Deep Flow (Raft or DWC)
Deep Flow, also referred to as the Raft System, is a Deep Water Culture (DWC) technique in which plants are floated within a foam raft, and roots are suspended in nutrient-rich water. Any solid waste is filtered before water reaches the plants. Often, the raft tank is separate from the fish tank, and water flows continuously between one tank, through filtration components, and then into the second tank. Other Deep Flow methods simply use one tank to both store fish and raft plants.
This method is popular with commercial aquaponics growers, as plants can be maintained and harvested with ease. Apart from an aquarium tank, filter, and maybe an air pump or air stone, Deep Flow is a simple aquaponics system. Some DIY aquaponics enthusiasts simply punch holes into Styrofoam cups, insert a plant, and float atop a tank. However, note that Deep Flow is not recommended for fruiting plants or those with large roots systems.
Nutrient Film Technique (NFT)
Nutrient Film Technique is another aquaponics system which is better suited for smaller, leafy green types of plants. NFT works by flowing a thin stream of nutrient-rich water down enclosed channels or gutters. Plants sit in small net pots or plastic cups, and their roots are nourished and hydrated by the nutrient-rich water as it passes by the root zone.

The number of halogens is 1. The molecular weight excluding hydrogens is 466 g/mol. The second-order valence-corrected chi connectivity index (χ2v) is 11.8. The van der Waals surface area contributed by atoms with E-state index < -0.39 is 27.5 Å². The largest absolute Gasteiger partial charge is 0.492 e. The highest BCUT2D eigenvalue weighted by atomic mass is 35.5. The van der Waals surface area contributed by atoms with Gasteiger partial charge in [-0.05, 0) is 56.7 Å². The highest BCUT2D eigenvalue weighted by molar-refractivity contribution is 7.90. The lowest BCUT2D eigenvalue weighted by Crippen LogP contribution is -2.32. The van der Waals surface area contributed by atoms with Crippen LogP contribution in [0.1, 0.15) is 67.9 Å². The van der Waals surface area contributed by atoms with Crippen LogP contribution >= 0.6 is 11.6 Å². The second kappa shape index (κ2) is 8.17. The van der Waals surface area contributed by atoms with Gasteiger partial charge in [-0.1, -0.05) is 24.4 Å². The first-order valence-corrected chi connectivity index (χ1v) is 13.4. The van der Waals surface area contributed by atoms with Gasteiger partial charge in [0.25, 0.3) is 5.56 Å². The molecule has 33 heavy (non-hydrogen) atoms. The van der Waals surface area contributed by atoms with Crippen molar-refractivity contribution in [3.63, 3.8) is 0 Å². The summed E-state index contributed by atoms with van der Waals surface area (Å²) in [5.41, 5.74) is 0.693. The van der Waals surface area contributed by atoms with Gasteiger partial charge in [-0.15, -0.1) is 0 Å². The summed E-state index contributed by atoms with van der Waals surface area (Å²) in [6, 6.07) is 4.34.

Much like Deep Flow, water continuously flows from the aquarium, through filtration components, then through the NFT channels where the plants are grown, and then back into the fish tank. A separate bio filter is necessary in this type of system. While NFT may work well in larger commercial operations, a Media-Filled Bed aquaponics plan – like Ebb and Flow or Continuous Flow – is more suited to the hobbyist.
Essential Parts Needed for your Aquaponics Plans
So, you are ready to make your aquaponics plans. Designing an effective system will require buying the essential components. We have combed through some of the most popular parts for creating an aquaponics system, and listed them here to give you some ideas for implementing your aquaponics plans:
Flood Trays / Flood Table / Grow Trays
These are used as grow beds to hold plants. The size of your fish tank – and the amount of fish you raise – will determine how many plants you can grow. The larger your aquarium, the larger your flood tray should be. Remember that a standard ratio to begin with is one fish per one plant (1:1).